EXAMPLE 14 A composition of DMI and Calcipotriene (a synthetic Vitamin D3 derivative) was formed. Calcipotriene is contained in Dovonex, which is an ointment for topical dermatological use. The composition was formed by dissolving the DMI in petrolatum, followed by adding Dovonex ointment to the DMI/Dovonex mixture. DMI does not directly dissolve in Dovonex. DMI remains in solution with Dovonex when mixed in this manner. Chemically, Calcipotriene is (5Z, 7E, 22E, 24S)-24 cyclopropyl-9, 10- secochola-5, 7 (19) 22 tetraene IX, 3B, 24 triol with the empirical formula C27H40O3, and a molecular weight of 412.6. Calcipotriene is a white or off-white crystalline substance. Dovonex contains Calcipotriene 50 mg/g in an ointment base of dibasic sodium phosphate, edtate disodium, mineral glycerin, oil, petrolatum, propylene glycol, tocopherol, and water. In humans, the natural supply of Vitamin D depends mainly on exposure to the ultraviolet rays of the sun for conversion of 7-dehydrocholesterol to Vitamin D (cholecalciferol) in the skin. Calcipotriene is a synthetic analog of Vitamin D3. Clinical studies with radiolabeled Calcipotriene ointment indicate that approximately 6% of the applied dose of Calcipotriene is absorbed systemically when the ointment is applied topically to psoriasis plaques or 5% active when applied to normal skin, and much of the absorbed active is converted to inactive metabolites within 24 hours of application. Vitamin D and the metabolites are transported in the blood, bound to specific plasma proteins. The active form of the vitamin, 1 , 25-dihryoxy vitamin D3 (calcitrol) is known to be recycled via the liver and excreted in the bile. Calcipotriene metabolism following systemic uptake is rapid and occurs via a similar pathway to the natural hormone. Adequate and well controlled trials of patients treated with Dovonex ointment (twice daily) have demonstrated improvement usually beginning after two weeks of therapy. This improvement continued with approximately 50% of patients showing at least marked improvement in the signs and symptoms of psoriasis after eight weeks of therapy, but only approximately 4% showed complete clearing. Although the precise mechanism of Calcipotriene's anti-psoriatic action is not understood, in vitro evidence suggest that Calcipotriene is roughly equipotent to the natural vitamin in its effects on proliferation and differentiation of a variety of cell types. Calcipotriene has also been shown in animal studies to be 100 to 200 times less potent in its effects on calcium utilization than the natural hormones. Clinical studies with radiolabeled Calcipotriene solution indicate that less than 1% of the applied dose of Calcipotriene is absorbed through the scalp when the solution (2.0 ml) is applied topically to normal skin or psoriasis plaques (160 cm2) for 12 hours and that much of the absorbed Calcipotriene is converted to inactive metabolites within 24 hours or application. DMI, when added to Dovonex, enhances the beneficial effects of Calcipotriene, apparently increasing the absorption into and below the psoriasis plaques, causing them to start to soften and flatten overnight. By applying the DMI/Dovonex ointment twice a day, they continue to disappear. Within a week, the lesions are almost cleared; and with continued applications of the DMI/Dovonex ointment b.i.d. for a second week, or third week, complete clearing of the psoriasis plaques usually takes place with the skin appearing normal. The DMI enhances the Dovonex, causing this commercial preparation (prescription) to become an effective treatment for clearing psoriasis plaques. The DMI/Dovonex composition was used on a male subject with seven psoriatic areas on his body which were calcitrant to all topical medications, including Dovonex, for 35 years. Using DMI/Dovonex b.i.d., in two weeks all seven areas were clear of psoriasis plaques. DMI/Calcipotriene in a vehicle (Dovonex) apparently inhibited undesirable proliferation of certain cells and abnormal cell differentiation far better than with Calcipotriene alone. The composition was also applied to the male subject's psoriatic nails. It takes time for nails to grow, but the results (improvement) have been remarkable so far. In ten days of b.i.d. application of Dovonex/DMI gel application, the subject's nails have shown remarkable improvement.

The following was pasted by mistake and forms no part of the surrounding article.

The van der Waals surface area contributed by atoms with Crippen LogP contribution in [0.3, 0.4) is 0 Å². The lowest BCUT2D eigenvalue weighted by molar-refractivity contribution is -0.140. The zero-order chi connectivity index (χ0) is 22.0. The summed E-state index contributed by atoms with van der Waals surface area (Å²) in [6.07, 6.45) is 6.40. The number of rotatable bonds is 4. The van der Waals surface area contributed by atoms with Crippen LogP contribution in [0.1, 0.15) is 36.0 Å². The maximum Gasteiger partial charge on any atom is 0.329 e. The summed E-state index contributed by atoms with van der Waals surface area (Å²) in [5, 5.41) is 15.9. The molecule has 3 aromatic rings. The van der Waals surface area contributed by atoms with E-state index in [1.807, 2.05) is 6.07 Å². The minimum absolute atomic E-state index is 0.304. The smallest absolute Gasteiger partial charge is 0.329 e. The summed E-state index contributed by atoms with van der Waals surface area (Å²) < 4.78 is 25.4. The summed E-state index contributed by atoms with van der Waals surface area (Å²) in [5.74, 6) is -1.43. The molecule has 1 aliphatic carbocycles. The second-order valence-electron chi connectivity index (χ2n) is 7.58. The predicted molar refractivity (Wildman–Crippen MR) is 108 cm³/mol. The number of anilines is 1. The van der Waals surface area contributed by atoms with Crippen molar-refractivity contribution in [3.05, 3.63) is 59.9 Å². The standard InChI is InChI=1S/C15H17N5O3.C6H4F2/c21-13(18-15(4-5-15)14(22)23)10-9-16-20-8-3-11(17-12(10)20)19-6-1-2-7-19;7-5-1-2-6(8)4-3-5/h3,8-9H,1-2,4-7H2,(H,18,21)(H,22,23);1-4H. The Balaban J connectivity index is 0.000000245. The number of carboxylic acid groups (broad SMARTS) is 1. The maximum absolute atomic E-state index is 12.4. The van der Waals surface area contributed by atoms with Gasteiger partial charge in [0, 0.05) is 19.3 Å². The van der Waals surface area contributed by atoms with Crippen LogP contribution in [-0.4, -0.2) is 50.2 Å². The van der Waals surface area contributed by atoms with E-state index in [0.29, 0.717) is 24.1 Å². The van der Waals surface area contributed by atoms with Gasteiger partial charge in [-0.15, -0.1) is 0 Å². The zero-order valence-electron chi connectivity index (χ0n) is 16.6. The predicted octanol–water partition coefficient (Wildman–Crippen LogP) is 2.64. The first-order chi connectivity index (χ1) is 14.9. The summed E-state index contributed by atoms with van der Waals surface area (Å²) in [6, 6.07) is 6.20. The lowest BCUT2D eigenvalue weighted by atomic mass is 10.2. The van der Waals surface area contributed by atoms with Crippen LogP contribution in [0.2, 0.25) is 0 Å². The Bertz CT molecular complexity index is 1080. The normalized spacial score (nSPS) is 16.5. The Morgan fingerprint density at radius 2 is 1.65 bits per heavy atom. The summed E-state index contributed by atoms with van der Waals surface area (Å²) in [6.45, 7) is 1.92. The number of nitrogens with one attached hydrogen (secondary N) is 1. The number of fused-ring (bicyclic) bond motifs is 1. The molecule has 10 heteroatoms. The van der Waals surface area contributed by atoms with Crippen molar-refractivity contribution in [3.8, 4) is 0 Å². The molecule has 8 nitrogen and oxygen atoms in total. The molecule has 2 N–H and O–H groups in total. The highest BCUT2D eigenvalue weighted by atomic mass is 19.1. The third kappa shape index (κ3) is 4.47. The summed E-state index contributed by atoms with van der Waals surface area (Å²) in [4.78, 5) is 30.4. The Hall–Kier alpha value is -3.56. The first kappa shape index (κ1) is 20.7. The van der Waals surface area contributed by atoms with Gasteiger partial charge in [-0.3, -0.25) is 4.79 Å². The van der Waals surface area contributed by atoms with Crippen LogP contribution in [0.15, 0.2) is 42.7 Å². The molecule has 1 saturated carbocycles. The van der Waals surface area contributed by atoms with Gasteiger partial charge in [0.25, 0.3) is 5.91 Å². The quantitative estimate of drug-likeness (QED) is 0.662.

EXAMPLE 15 A dental cement was formed using 2% KNO3 with 10 drops of DMI added to 20 gms of polycarboxylate liquid. The cement was used as a liner in 28 deep multisurface cavities, with 1mm or less of dentin covering the pulp. This potassium/ polycarboxylate cement was also used with 12 carious exposed teeth as a pulp-capping agent. The exposures ranged from pinpoint to two rams in size. The exposures were capped with a thin layer of KNO3 /DMI polycarboxylate cement and allowed to harden. The teeth were then restored with either large amalgams or composite restorations. In the case of composites, the hardened polycarboxylate liners and teeth were etched with 37% phosphoric acid gel and restored with light bond composite. There were no untoward sequelae with any of the 28 deep carious teeth or the 12 pulp capped exposures. There were no failures clinically or by x-ray. In no case was post restoration pain, swelling or infection encountered. No systemic complications were observed or reported. Six-month pot restoration x-rays were taken and no periapical pathology was observed. Twelve (12) volunteer patients, each with one deep carious lesion ( 1 mm or less of dentin overlying the pulp) had KNO3/polycarboxylate cement liners, which were restored with either amalgem or light bond composite restorations. Ten volunteer patients each with one pulp exposure which ranged from pinpoint to 1 Vi mm in diameter were capped with KNO3/Polycarboxylate cement. When hardened, the teeth were restored with amalgem or composite. The deeply carious and pulp exposed teeth restorations usually involved multiple surfaces. Polycarboxylate (with KNO3/DMI) is especially applicable as it readily and steadily releases potassium ions into the dentinal tubules and pulpal tissues. It has a very thin film thickness and it bonds firmly to tooth structure. For this reason, the lining and pulp capping cements remain where placed, strong and capable of resisting the overlying pressure of the restoration without cracking or breaking up. When composites are used to restore teeth, polycarboxylate cement can be safely etched with 37% phosphoric acid. Twenty-eight (28) teeth (28 cavities) with deep caries that were lined with KNO3/DMI/Polycarboxylate liners exhibited no untoward sequelae. They were completely free of post-restoration pain and the six month post-operative x-ray examination showed no evidence of periapical pathology. There was no swelling or sensitivity to percussion or other untoward sequelae observed or reported. The 12 patients with 12 pulp exposures capped with KNO3/DMI/Polycarboxylate cement were remarkably totally asymptotic and free of pain clinically. None of the pulp capped or deeply carious teeth had pain from hot, cold, touch, sweet, or sour. In none of the cases was there sensitivity to percussion or was swelling or infection encountered. Six month post-operative x-ray examination revealed no periapical pathology. Twelve (12) teeth (12 cavities) with deep caries lined with KNO3/Polycarboxayate (no DMI) cement, six teeth were either free of pain or had very slight pain for 1 -3 days. Four teeth exhibited moderate post-restoration pain for 7- 14 days, and two teeth had persistent intermittent lingering pain of a spontaneous nature along with cold sensitivity. Three month post-operative evaluation revealed that pulp extirpation and root canal therapy was indicated. With the 10 pulp capping patients using KNO3/Polycarboxylate cement, 6 of all the pulp exposed teeth were asymptotic for the 6 months of this study and four teeth exhibited periapical pathology and clinical symptomology of pain with percussion, spontaneous pain, pain to heat, and in some cases swelling. These four teeth had pulp extirpation and root canal therapy by 3 months post restoration of the teeth. All pulp exposed teeth capped with KNO3/DMI/Polycarboxylate cement remained asymptomatic and appeared healthy clinically free of pain and periapical pathology by x-ray examination for the six months of this study.